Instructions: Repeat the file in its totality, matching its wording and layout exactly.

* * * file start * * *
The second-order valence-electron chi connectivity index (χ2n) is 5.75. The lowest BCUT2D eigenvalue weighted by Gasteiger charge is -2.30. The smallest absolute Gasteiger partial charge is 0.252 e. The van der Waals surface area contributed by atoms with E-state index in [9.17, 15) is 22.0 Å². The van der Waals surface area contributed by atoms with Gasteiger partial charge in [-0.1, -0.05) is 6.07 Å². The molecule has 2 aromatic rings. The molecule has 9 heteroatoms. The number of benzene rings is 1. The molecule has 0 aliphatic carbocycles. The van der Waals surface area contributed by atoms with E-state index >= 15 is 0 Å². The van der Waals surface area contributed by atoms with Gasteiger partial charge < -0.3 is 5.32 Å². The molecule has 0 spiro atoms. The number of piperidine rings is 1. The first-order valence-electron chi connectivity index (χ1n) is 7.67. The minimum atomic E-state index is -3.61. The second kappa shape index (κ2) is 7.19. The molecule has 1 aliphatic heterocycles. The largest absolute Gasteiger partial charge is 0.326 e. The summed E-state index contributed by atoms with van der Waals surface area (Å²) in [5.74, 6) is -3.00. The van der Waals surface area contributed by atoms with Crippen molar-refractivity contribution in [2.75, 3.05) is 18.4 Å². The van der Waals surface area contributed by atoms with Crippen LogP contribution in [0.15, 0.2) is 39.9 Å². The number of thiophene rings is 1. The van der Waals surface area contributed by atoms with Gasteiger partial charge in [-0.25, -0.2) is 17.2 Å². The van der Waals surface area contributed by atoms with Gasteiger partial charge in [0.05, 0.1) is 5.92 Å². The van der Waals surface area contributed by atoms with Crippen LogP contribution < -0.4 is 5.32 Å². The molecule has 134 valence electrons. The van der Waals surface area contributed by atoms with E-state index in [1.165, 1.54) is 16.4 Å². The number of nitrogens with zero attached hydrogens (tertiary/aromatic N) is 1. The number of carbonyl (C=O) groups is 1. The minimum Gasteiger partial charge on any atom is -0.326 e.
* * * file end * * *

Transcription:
The second-order valence-electron chi connectivity index (χ2n) is 5.75. The lowest BCUT2D eigenvalue weighted by Gasteiger charge is -2.30. The smallest absolute Gasteiger partial charge is 0.252 e. The van der Waals surface area contributed by atoms with E-state index in [9.17, 15) is 22.0 Å². The van der Waals surface area contributed by atoms with Gasteiger partial charge in [-0.1, -0.05) is 6.07 Å². The molecule has 2 aromatic rings. The molecule has 9 heteroatoms. The number of benzene rings is 1. The molecule has 0 aliphatic carbocycles. The van der Waals surface area contributed by atoms with E-state index >= 15 is 0 Å². The van der Waals surface area contributed by atoms with Gasteiger partial charge < -0.3 is 5.32 Å². The molecule has 0 spiro atoms. The number of piperidine rings is 1. The first-order valence-electron chi connectivity index (χ1n) is 7.67. The minimum atomic E-state index is -3.61. The second kappa shape index (κ2) is 7.19. The molecule has 1 aliphatic heterocycles. The largest absolute Gasteiger partial charge is 0.326 e. The summed E-state index contributed by atoms with van der Waals surface area (Å²) in [5.74, 6) is -3.00. The van der Waals surface area contributed by atoms with Crippen molar-refractivity contribution in [2.75, 3.05) is 18.4 Å². The van der Waals surface area contributed by atoms with Crippen LogP contribution in [0.15, 0.2) is 39.9 Å². The number of thiophene rings is 1. The van der Waals surface area contributed by atoms with Gasteiger partial charge in [-0.25, -0.2) is 17.2 Å². The van der Waals surface area contributed by atoms with Gasteiger partial charge in [0.05, 0.1) is 5.92 Å². The van der Waals surface area contributed by atoms with Crippen LogP contribution < -0.4 is 5.32 Å². The molecule has 134 valence electrons. The van der Waals surface area contributed by atoms with E-state index in [1.165, 1.54) is 16.4 Å². The number of nitrogens with zero attached hydrogens (tertiary/aromatic N) is 1. The number of carbonyl (C=O) groups is 1. The minimum Gasteiger partial charge on any atom is -0.326 e.